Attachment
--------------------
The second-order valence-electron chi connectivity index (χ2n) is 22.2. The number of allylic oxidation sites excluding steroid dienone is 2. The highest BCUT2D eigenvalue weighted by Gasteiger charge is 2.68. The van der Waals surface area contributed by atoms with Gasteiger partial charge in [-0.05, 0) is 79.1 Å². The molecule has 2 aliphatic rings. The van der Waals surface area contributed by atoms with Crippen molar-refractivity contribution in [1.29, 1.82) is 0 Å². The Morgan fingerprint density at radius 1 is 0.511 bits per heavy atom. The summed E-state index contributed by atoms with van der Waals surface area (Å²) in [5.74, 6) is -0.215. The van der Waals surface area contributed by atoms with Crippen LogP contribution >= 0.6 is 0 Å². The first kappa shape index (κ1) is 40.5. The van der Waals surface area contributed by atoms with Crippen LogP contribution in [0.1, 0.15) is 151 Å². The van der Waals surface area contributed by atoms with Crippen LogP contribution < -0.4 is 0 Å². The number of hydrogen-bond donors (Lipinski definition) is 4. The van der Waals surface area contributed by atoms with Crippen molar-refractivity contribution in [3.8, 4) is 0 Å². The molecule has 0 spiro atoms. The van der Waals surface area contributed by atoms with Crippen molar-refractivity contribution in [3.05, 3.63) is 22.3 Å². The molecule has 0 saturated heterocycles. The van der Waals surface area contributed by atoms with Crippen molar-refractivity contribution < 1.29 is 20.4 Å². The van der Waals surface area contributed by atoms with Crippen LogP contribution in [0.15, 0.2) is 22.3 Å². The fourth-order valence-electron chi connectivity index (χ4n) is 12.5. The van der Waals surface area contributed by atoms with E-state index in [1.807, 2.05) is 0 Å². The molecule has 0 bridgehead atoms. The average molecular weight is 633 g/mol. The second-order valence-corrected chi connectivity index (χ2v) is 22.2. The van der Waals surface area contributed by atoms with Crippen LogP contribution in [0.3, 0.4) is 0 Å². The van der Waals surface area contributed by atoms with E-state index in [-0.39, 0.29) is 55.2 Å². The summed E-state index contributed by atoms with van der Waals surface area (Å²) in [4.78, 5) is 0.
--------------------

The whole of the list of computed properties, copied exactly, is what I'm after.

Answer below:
The second-order valence-electron chi connectivity index (χ2n) is 22.2. The number of allylic oxidation sites excluding steroid dienone is 2. The highest BCUT2D eigenvalue weighted by Gasteiger charge is 2.68. The van der Waals surface area contributed by atoms with Gasteiger partial charge in [-0.05, 0) is 79.1 Å². The molecule has 2 aliphatic rings. The van der Waals surface area contributed by atoms with Crippen molar-refractivity contribution in [1.29, 1.82) is 0 Å². The Morgan fingerprint density at radius 1 is 0.511 bits per heavy atom. The summed E-state index contributed by atoms with van der Waals surface area (Å²) in [5.74, 6) is -0.215. The van der Waals surface area contributed by atoms with Crippen LogP contribution >= 0.6 is 0 Å². The first kappa shape index (κ1) is 40.5. The van der Waals surface area contributed by atoms with Crippen LogP contribution in [0.1, 0.15) is 151 Å². The van der Waals surface area contributed by atoms with Crippen LogP contribution < -0.4 is 0 Å². The number of hydrogen-bond donors (Lipinski definition) is 4. The van der Waals surface area contributed by atoms with Crippen molar-refractivity contribution in [3.8, 4) is 0 Å². The molecule has 0 spiro atoms. The van der Waals surface area contributed by atoms with Crippen molar-refractivity contribution in [3.05, 3.63) is 22.3 Å². The molecule has 0 saturated heterocycles. The van der Waals surface area contributed by atoms with Crippen molar-refractivity contribution < 1.29 is 20.4 Å². The van der Waals surface area contributed by atoms with Crippen LogP contribution in [0.15, 0.2) is 22.3 Å². The fourth-order valence-electron chi connectivity index (χ4n) is 12.5. The van der Waals surface area contributed by atoms with E-state index in [1.807, 2.05) is 0 Å². The molecule has 0 bridgehead atoms. The average molecular weight is 633 g/mol. The second-order valence-corrected chi connectivity index (χ2v) is 22.2. The van der Waals surface area contributed by atoms with Crippen LogP contribution in [0.3, 0.4) is 0 Å². The van der Waals surface area contributed by atoms with E-state index in [-0.39, 0.29) is 55.2 Å². The summed E-state index contributed by atoms with van der Waals surface area (Å²) in [4.78, 5) is 0.